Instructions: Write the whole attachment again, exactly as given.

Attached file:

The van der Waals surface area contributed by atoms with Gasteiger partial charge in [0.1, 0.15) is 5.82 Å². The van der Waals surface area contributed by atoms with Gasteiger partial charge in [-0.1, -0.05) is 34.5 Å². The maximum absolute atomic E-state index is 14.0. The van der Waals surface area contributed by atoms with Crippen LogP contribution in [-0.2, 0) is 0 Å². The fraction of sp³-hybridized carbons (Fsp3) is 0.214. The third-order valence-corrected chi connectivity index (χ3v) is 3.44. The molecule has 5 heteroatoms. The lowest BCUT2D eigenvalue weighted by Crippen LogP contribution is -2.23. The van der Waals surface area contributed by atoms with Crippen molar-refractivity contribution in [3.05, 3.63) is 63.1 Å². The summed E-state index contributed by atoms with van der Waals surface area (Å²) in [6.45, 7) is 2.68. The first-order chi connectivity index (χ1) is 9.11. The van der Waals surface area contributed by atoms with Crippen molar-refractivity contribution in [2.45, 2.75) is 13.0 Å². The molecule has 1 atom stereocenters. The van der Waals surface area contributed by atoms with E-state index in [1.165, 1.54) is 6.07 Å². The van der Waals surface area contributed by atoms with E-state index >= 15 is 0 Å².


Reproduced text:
The van der Waals surface area contributed by atoms with Gasteiger partial charge in [0.1, 0.15) is 5.82 Å². The van der Waals surface area contributed by atoms with Gasteiger partial charge in [-0.1, -0.05) is 34.5 Å². The maximum absolute atomic E-state index is 14.0. The van der Waals surface area contributed by atoms with Crippen LogP contribution in [-0.2, 0) is 0 Å². The fraction of sp³-hybridized carbons (Fsp3) is 0.214. The third-order valence-corrected chi connectivity index (χ3v) is 3.44. The molecule has 5 heteroatoms. The lowest BCUT2D eigenvalue weighted by Crippen LogP contribution is -2.23. The van der Waals surface area contributed by atoms with Crippen molar-refractivity contribution in [3.05, 3.63) is 63.1 Å². The summed E-state index contributed by atoms with van der Waals surface area (Å²) in [6.45, 7) is 2.68. The first-order chi connectivity index (χ1) is 9.11. The van der Waals surface area contributed by atoms with Crippen molar-refractivity contribution in [2.45, 2.75) is 13.0 Å². The molecule has 1 atom stereocenters. The van der Waals surface area contributed by atoms with E-state index in [1.165, 1.54) is 6.07 Å². The van der Waals surface area contributed by atoms with E-state index >= 15 is 0 Å².